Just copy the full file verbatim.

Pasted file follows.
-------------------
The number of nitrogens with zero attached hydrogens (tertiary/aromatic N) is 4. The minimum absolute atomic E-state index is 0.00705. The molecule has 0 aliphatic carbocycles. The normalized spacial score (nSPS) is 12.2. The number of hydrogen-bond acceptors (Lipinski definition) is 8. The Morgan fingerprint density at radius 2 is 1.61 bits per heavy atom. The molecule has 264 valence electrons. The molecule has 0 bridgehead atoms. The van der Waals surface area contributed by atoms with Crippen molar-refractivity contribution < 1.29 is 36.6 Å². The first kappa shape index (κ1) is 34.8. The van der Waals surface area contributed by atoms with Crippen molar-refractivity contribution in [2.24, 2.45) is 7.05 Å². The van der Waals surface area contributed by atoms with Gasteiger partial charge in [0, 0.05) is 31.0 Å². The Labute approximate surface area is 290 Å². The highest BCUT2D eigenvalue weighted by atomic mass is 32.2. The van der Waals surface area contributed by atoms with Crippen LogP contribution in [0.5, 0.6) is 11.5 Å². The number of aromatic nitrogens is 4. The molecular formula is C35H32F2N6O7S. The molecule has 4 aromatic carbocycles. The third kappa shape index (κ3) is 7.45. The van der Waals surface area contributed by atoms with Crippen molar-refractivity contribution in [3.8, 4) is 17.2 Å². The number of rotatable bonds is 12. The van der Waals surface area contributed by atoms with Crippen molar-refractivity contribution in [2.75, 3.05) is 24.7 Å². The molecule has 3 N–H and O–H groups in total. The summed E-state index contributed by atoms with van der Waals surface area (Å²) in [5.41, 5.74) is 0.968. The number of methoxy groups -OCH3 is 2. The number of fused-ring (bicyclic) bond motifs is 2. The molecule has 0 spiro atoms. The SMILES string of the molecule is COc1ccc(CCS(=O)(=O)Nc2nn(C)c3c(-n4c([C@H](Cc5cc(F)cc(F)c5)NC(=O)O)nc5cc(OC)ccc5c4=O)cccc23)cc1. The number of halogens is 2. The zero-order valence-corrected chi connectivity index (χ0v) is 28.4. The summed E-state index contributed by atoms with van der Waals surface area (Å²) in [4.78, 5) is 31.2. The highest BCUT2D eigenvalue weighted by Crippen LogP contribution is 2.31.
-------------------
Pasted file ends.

The number of nitrogens with zero attached hydrogens (tertiary/aromatic N) is 4. The minimum absolute atomic E-state index is 0.00705. The molecule has 0 aliphatic carbocycles. The normalized spacial score (nSPS) is 12.2. The number of hydrogen-bond acceptors (Lipinski definition) is 8. The Morgan fingerprint density at radius 2 is 1.61 bits per heavy atom. The molecule has 264 valence electrons. The molecule has 0 bridgehead atoms. The van der Waals surface area contributed by atoms with Crippen molar-refractivity contribution < 1.29 is 36.6 Å². The first kappa shape index (κ1) is 34.8. The van der Waals surface area contributed by atoms with Crippen molar-refractivity contribution in [2.24, 2.45) is 7.05 Å². The van der Waals surface area contributed by atoms with Gasteiger partial charge in [0, 0.05) is 31.0 Å². The Labute approximate surface area is 290 Å². The highest BCUT2D eigenvalue weighted by atomic mass is 32.2. The van der Waals surface area contributed by atoms with Crippen LogP contribution in [0.5, 0.6) is 11.5 Å². The number of aromatic nitrogens is 4. The molecular formula is C35H32F2N6O7S. The molecule has 4 aromatic carbocycles. The third kappa shape index (κ3) is 7.45. The van der Waals surface area contributed by atoms with Crippen molar-refractivity contribution in [3.8, 4) is 17.2 Å². The number of rotatable bonds is 12. The van der Waals surface area contributed by atoms with Crippen molar-refractivity contribution in [2.75, 3.05) is 24.7 Å². The molecule has 3 N–H and O–H groups in total. The summed E-state index contributed by atoms with van der Waals surface area (Å²) in [5.41, 5.74) is 0.968. The number of methoxy groups -OCH3 is 2. The number of fused-ring (bicyclic) bond motifs is 2. The molecule has 0 spiro atoms. The SMILES string of the molecule is COc1ccc(CCS(=O)(=O)Nc2nn(C)c3c(-n4c([C@H](Cc5cc(F)cc(F)c5)NC(=O)O)nc5cc(OC)ccc5c4=O)cccc23)cc1. The number of halogens is 2. The zero-order valence-corrected chi connectivity index (χ0v) is 28.4. The summed E-state index contributed by atoms with van der Waals surface area (Å²) in [4.78, 5) is 31.2. The highest BCUT2D eigenvalue weighted by Crippen LogP contribution is 2.31.